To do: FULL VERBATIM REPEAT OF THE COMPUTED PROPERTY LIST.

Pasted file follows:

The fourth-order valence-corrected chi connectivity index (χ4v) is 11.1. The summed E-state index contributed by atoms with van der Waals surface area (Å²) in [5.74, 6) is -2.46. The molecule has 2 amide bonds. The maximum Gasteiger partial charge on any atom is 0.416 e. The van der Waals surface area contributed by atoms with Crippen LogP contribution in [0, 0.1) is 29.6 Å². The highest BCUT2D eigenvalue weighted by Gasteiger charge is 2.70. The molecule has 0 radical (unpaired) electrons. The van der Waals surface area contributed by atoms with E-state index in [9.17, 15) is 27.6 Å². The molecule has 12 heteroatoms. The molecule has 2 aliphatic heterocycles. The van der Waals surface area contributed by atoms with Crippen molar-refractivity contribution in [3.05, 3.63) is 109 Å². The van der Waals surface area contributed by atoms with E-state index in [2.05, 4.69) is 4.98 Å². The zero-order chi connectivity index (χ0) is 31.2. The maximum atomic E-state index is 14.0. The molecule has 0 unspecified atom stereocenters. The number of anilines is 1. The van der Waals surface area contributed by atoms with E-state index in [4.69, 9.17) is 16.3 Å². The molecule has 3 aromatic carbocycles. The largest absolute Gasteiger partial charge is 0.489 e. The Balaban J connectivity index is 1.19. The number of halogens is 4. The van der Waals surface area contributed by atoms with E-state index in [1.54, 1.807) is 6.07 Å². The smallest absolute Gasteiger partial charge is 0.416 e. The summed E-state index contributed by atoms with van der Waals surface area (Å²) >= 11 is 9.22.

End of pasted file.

The fourth-order valence-corrected chi connectivity index (χ4v) is 11.1. The summed E-state index contributed by atoms with van der Waals surface area (Å²) in [5.74, 6) is -2.46. The molecule has 2 amide bonds. The maximum Gasteiger partial charge on any atom is 0.416 e. The van der Waals surface area contributed by atoms with Crippen LogP contribution in [0, 0.1) is 29.6 Å². The highest BCUT2D eigenvalue weighted by Gasteiger charge is 2.70. The molecule has 0 radical (unpaired) electrons. The van der Waals surface area contributed by atoms with E-state index in [9.17, 15) is 27.6 Å². The molecule has 12 heteroatoms. The molecule has 2 aliphatic heterocycles. The van der Waals surface area contributed by atoms with Crippen molar-refractivity contribution in [3.05, 3.63) is 109 Å². The van der Waals surface area contributed by atoms with E-state index in [2.05, 4.69) is 4.98 Å². The zero-order chi connectivity index (χ0) is 31.2. The maximum atomic E-state index is 14.0. The molecule has 0 unspecified atom stereocenters. The number of anilines is 1. The van der Waals surface area contributed by atoms with E-state index in [4.69, 9.17) is 16.3 Å². The molecule has 3 aromatic carbocycles. The largest absolute Gasteiger partial charge is 0.489 e. The Balaban J connectivity index is 1.19. The number of halogens is 4. The van der Waals surface area contributed by atoms with E-state index in [1.54, 1.807) is 6.07 Å². The smallest absolute Gasteiger partial charge is 0.416 e. The summed E-state index contributed by atoms with van der Waals surface area (Å²) >= 11 is 9.22.